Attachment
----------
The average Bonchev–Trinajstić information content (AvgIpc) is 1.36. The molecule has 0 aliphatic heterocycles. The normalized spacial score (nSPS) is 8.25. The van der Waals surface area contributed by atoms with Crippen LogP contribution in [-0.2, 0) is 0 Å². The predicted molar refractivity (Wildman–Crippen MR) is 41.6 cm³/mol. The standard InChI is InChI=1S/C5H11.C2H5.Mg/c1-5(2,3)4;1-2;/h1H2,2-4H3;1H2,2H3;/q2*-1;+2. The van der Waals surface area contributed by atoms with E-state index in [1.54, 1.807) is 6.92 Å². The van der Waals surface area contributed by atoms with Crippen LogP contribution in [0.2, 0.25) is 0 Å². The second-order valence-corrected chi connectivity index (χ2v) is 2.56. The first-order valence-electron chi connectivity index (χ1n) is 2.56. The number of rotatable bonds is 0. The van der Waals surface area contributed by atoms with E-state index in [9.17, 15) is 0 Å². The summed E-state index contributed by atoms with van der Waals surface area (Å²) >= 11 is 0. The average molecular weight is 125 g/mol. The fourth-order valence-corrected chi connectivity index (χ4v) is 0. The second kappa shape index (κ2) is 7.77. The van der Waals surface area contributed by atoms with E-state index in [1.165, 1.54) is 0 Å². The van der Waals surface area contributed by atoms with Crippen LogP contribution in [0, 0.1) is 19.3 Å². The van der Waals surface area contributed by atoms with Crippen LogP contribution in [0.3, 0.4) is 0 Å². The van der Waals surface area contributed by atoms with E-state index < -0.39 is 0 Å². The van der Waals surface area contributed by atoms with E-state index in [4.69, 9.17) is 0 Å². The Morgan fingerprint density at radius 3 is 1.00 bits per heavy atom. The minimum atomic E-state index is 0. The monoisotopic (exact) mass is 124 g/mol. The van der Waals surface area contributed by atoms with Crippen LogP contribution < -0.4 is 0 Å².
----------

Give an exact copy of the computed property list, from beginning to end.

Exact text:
The average Bonchev–Trinajstić information content (AvgIpc) is 1.36. The molecule has 0 aliphatic heterocycles. The normalized spacial score (nSPS) is 8.25. The van der Waals surface area contributed by atoms with Crippen LogP contribution in [-0.2, 0) is 0 Å². The predicted molar refractivity (Wildman–Crippen MR) is 41.6 cm³/mol. The standard InChI is InChI=1S/C5H11.C2H5.Mg/c1-5(2,3)4;1-2;/h1H2,2-4H3;1H2,2H3;/q2*-1;+2. The van der Waals surface area contributed by atoms with E-state index in [1.54, 1.807) is 6.92 Å². The van der Waals surface area contributed by atoms with Crippen LogP contribution in [0.2, 0.25) is 0 Å². The second-order valence-corrected chi connectivity index (χ2v) is 2.56. The first-order valence-electron chi connectivity index (χ1n) is 2.56. The number of rotatable bonds is 0. The van der Waals surface area contributed by atoms with E-state index in [9.17, 15) is 0 Å². The summed E-state index contributed by atoms with van der Waals surface area (Å²) >= 11 is 0. The average molecular weight is 125 g/mol. The fourth-order valence-corrected chi connectivity index (χ4v) is 0. The second kappa shape index (κ2) is 7.77. The van der Waals surface area contributed by atoms with E-state index in [1.165, 1.54) is 0 Å². The van der Waals surface area contributed by atoms with Crippen LogP contribution in [0, 0.1) is 19.3 Å². The van der Waals surface area contributed by atoms with Crippen LogP contribution in [0.3, 0.4) is 0 Å². The van der Waals surface area contributed by atoms with E-state index < -0.39 is 0 Å². The van der Waals surface area contributed by atoms with E-state index in [4.69, 9.17) is 0 Å². The Morgan fingerprint density at radius 3 is 1.00 bits per heavy atom. The minimum atomic E-state index is 0. The monoisotopic (exact) mass is 124 g/mol. The van der Waals surface area contributed by atoms with Crippen LogP contribution < -0.4 is 0 Å².